During the sixteenth century, among those Christian leaders advocating for change in the flow and manner of Sunday worship, there was a kind of unwritten agreement regarding which Sunday morning practices should continue and which should not. That is, the worship services of the day (Roman, Gallic, Syriac, Armenian, Byzantine, etc.) included commemoration of important Christian people (Saints’ Days) and festivals related to the Church Year calendar, seasons based on events from the life of Jesus. Some of these commemorations and festivals swelled in popularity and gained a life all their own. The Protestant reformers began to ask: Which of these commemorations and festivals should be continued? You may be wondering how we’ve answered that question here at King’s Cross.
From Africa to Iceland, sixteenth century Protestants created a multitude of Sunday morning worship patterns, more than 100 in Germany alone. Mark Earngey affirms that there was consistent agreement that the primary source of knowledge was the Bible. While the Bible does not include a specific Sunday morning pattern, they “understood the important interplay between how worshippers pray (lex orandi) and how worshippers believe (lex credendi)” and understood “liturgy as a powerful means by which to communicate theology.”
Church historians and historical theologians note that, over time, an unwritten agreement began to take shape. Generally speaking, Five Evangelical Feast Days persisted, identified by Hughes Oliphant Old and other scholars as Christmas Day, Good Friday, Easter Sunday, and the Day of Ascension and Day of Pentecost (both in May). So, the Sunday morning Saints’ Days were completely edited out, although weekday commemorations of saints and martyrs were appropriate. And, apart from those mentioned above, most festivals associated with the Church Year calendar were edited out, including Advent and Lent. English and American Puritans often edited more tightly than Christians in Africa and on the Continent, but opinions are not always predictable, or consistent.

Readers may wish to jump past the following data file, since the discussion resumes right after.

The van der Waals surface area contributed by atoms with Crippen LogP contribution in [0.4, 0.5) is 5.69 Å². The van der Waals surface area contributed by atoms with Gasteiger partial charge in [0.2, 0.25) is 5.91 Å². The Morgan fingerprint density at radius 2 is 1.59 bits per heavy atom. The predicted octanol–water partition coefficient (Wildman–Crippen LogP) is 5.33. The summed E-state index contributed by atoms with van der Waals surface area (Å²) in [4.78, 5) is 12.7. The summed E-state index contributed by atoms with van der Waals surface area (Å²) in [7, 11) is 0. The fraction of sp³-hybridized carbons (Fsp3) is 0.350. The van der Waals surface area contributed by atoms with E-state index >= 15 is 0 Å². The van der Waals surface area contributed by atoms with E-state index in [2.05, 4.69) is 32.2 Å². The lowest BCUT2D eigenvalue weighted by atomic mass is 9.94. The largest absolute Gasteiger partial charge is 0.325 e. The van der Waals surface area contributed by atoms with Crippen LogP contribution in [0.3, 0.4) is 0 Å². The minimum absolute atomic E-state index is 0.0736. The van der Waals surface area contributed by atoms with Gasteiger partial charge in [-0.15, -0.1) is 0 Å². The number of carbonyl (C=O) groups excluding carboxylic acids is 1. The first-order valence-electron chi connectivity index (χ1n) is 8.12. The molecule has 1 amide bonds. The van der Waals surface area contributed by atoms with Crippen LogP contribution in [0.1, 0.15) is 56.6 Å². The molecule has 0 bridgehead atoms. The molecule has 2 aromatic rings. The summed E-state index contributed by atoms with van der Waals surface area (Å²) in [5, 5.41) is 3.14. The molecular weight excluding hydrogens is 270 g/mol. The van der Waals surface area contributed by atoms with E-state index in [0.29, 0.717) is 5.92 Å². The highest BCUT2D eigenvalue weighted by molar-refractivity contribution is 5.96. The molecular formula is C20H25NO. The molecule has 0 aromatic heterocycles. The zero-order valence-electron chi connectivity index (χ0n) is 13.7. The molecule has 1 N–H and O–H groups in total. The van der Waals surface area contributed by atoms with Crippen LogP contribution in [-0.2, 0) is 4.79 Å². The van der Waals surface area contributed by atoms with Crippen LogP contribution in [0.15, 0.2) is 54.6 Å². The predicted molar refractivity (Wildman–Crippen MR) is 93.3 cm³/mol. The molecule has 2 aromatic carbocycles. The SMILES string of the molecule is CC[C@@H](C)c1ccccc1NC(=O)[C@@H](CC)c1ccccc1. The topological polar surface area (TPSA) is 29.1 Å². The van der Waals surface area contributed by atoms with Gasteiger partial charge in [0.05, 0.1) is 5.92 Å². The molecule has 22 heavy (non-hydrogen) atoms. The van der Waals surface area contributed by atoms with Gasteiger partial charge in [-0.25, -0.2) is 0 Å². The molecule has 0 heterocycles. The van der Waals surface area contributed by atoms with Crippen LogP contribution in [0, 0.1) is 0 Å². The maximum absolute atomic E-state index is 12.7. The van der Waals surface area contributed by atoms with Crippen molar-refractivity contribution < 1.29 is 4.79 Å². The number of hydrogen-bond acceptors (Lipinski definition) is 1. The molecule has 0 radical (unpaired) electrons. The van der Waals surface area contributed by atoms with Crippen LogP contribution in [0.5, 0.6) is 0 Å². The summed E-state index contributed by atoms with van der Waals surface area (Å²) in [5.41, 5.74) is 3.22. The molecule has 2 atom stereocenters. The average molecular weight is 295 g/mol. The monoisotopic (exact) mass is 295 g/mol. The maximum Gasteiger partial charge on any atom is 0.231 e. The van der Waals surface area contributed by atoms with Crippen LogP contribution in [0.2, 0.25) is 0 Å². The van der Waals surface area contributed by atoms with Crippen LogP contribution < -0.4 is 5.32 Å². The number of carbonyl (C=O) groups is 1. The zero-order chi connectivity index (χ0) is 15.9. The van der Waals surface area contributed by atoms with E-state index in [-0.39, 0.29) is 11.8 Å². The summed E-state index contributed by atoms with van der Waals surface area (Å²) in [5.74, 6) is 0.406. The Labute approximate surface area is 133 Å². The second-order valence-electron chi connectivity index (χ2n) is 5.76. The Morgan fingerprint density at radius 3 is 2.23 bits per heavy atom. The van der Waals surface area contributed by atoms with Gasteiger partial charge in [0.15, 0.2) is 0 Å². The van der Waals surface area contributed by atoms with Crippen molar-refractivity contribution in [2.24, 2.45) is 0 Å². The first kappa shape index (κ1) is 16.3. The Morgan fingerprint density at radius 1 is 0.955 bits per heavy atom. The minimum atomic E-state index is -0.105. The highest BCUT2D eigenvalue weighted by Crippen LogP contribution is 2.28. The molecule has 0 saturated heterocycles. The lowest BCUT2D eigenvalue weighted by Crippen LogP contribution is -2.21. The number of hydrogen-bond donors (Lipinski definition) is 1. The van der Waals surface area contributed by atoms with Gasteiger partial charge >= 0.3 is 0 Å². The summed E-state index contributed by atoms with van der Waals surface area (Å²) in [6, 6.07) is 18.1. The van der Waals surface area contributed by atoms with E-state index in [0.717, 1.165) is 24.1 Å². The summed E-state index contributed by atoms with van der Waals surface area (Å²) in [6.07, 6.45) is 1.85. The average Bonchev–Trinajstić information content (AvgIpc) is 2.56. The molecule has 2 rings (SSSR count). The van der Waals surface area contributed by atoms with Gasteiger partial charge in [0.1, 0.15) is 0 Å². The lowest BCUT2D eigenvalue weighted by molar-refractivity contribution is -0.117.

What is the Church Year calendar?
Chirstmastide opens the Church Year calendar at the end of December and beginning of January. This is a season to celebrate the birth of Jesus and the gospel invitation to the Gentiles through the visit of the magi (Epiphany). Lent is a 40-day season, not counting Sundays, of reflection, looking back at how we’ve lived our lives, and anticipation for the substitutionary death of Jesus. Good Friday and Easter Sunday are the most important days in the Church Year calendar. In May, 40 days after the resurrection, is the Day of Ascension, a celebration of the Great Commission. And 10 days later comes the Day of Pentecost, a celebration of the Holy Spirit and the preaching ministry of the church. Finally comes Advent which, like Lent, is a season of reflection, looking back at how we’ve lived our lives, and anticipation, anticipation for the birth of Jesus.
What is our practice?
At King’s Cross we celebrate Christmastide. On these one or two Sundays we sing hymns and look at Scriptures related to the birth of Jesus. We also gather on Christmas Eve for a Service of Lessons and Carols to read together the biblical story of the birth of Jesus and sing Christmas carols. We recognize the beginning of Lent with a Sunday sermon and songs on a subject related to repentance, humility, and confession, and we commend a selection of appropriate reading for the season. We celebrate Palm Sunday and Easter Sunday with sermons and songs concerning the death and resurrection of Jesus, along with special music. We also gather for a Good Friday service to read together the biblical story of the last week of Jesus and sing fitting hymns. We also publish a Bible Reading Plan about the last week of Jesus. We recognize the Day of Pentecost with a sermon and songs about the Holy Spirit. We do not ordinarily recognize the Day of Ascension. In October we commemorate Reformation Day, the day recognized as the launch of the Protestant Reformation. Finally, we celebrate the four Sundays of Advent with sermons and songs concerning the birth of Jesus, along with special music. We also publish a Bible Reading Plan about the birth of Jesus and commend a selection of appropriate reading for the season.
Mark Earngey, “Soli Deo Gloria, The Reformation of Worship,” in Reformation Worship: Liturgies from the Past for the Present, chapter 2.
Hughes Oliphant Old, Worship: Reformed According to Scripture, chapters 3 and 10.